Of course, internships also give students some professional and practical experience to list on a resume, as well as discuss during a job interview. And students with interships on their resumes likely have a leg up over candidates who have never worked or interned in HTM—an advantage that could boost their confidence during the job search. Another aspect that could make students feel more confident when interviewing for and starting a new job in HTM? Thanks to their internship, they’ve had the opportunity to apply their knowledge and skills and to experience the workings of a clinical engineering department in a “learning environment.”

Internships can also aid in establishing mentor relationships as interning students can connect with individuals who can help with their career development. In fact, internships can also be valuable opportunities for the students to explore various aspects of HTM. Many students get to spend time in imaging, operating rooms, and various other departments during their internship. This gives the student a chance to start thinking about areas of interest and potential specialization, and it allows them to talk with people in those positions about career paths.

At Penn State New Kensington, for instance, the internship is the last class that biomedical engineering technology students take, although some students have taken advantage of opportunities to spend time in the hospital earlier—and they’ve found it to be worthwhile. Over the past few years, a number of our students have spent one day a week in the hospital during their last semester (or two semesters) of classes, observing PMs, repairs, and the overall operation of a clinical engineering department. This allows students to see things they aren’t able to see in the classroom, as well as to make connections between what they are learning in their classes and how they can apply it in a clinical environment.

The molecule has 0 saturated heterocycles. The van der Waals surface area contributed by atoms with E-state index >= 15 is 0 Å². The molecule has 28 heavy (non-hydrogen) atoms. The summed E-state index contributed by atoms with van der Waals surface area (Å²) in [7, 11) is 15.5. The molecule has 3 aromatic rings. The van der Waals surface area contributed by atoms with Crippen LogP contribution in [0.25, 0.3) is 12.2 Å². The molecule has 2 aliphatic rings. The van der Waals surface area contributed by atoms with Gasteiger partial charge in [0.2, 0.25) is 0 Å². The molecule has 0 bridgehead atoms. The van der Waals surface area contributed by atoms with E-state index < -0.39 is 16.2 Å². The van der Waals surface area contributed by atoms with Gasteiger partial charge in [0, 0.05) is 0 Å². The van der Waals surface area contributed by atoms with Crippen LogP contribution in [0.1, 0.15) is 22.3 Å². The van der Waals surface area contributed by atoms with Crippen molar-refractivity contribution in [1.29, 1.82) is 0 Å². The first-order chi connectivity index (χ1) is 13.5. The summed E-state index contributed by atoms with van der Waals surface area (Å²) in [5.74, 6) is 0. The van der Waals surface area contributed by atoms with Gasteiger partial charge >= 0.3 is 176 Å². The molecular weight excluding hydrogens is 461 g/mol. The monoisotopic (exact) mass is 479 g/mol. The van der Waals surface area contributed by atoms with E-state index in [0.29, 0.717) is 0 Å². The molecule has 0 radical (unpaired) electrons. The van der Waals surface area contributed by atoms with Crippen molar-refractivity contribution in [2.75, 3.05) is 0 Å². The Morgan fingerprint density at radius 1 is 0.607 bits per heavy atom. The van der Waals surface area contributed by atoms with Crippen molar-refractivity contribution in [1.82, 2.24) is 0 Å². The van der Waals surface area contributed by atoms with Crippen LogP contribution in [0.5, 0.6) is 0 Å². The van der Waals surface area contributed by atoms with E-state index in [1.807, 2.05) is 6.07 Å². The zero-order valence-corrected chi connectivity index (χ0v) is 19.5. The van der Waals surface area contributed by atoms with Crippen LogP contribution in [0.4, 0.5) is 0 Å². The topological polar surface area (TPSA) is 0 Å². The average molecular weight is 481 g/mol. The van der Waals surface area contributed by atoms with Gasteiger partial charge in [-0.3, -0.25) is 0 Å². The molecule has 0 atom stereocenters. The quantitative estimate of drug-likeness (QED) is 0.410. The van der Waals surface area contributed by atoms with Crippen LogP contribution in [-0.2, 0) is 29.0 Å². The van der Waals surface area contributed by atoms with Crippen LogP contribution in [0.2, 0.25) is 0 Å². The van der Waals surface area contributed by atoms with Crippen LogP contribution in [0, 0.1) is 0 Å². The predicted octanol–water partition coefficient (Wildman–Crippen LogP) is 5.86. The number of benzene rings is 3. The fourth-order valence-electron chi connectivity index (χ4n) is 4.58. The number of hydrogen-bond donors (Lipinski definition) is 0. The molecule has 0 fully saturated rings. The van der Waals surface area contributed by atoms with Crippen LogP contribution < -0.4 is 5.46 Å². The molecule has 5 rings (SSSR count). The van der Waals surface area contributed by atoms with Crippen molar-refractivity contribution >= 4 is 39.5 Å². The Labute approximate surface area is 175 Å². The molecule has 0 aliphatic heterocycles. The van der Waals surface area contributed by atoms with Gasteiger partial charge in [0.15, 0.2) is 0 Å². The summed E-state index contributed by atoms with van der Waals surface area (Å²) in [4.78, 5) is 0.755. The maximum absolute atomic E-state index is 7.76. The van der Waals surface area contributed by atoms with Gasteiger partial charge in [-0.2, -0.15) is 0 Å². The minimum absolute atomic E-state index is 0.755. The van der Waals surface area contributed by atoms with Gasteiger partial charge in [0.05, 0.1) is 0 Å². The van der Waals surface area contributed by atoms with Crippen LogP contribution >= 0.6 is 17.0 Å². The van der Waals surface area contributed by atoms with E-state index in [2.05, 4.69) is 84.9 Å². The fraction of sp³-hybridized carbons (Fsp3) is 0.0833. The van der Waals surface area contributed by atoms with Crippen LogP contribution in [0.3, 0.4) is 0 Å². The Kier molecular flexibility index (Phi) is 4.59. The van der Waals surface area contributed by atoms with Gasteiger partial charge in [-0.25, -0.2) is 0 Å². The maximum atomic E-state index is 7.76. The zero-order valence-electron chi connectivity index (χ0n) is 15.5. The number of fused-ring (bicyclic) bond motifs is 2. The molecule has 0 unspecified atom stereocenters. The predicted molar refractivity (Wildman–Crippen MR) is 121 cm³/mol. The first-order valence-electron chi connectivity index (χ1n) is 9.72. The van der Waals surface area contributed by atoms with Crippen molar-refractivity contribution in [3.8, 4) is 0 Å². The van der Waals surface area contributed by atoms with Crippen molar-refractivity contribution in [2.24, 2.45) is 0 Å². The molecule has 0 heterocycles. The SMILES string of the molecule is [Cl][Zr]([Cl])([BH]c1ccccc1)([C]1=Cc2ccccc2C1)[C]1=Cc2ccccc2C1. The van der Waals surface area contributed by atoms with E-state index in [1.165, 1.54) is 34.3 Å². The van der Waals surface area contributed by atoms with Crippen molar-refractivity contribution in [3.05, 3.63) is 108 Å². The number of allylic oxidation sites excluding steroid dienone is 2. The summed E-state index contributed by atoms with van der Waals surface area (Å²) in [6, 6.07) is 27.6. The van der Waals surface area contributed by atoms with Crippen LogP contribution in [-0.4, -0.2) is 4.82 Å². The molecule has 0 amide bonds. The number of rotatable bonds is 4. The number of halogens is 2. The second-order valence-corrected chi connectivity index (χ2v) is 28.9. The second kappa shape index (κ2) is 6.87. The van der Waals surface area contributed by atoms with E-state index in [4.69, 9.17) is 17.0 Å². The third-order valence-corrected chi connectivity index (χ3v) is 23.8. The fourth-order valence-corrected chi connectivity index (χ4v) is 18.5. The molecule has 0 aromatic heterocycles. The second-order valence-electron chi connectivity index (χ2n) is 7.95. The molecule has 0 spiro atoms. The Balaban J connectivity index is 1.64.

Another advantage of getting students into the hospital earlier in the program is that it allows them to make sure that they are comfortable working in an HTM environment. It also enables students to get into a groove earlier in their internships, as the environment becomes familiarized. Although it’s not required for students to shadow or volunteer in the hospital prior to their official internship, those who have elected to do so have spoken highly of the benefits. I am hopeful that we will be able to get more students to take advantage of this type of opportunity in the future.

Further, most of our graduates at Penn State New Kensington say that the internship is where they learned the most. This is not surprising, given the wide variety of equipment and procedures that they are required to see and perform during the 400 hours, as well as the numerous opportunities to apply the knowledge and skills that they learned in class and labs.

Finally, a good internship gives the student an opportunity to not only practice technical skills, but to develop and apply soft skills, experience work in a professional environment, learn how a clinical engineering department functions, and gain references that are invaluable during the job search. In some cases, it can even lead to a student getting a job offer. For these reasons, I believe that an internship is an integral part of any education in HTM—and it’s certainly one we’ve had success with at my institution.

Joie N. Marhefka, PhD, is assistant teaching professor and biomedical engineering technology program coordinator at Penn State New Kensington in Western Pennsylvania. Questions and comments can be directed to 24×7 Magazine chief editor Keri Forsythe-Stephens at kstephens@medqor.com.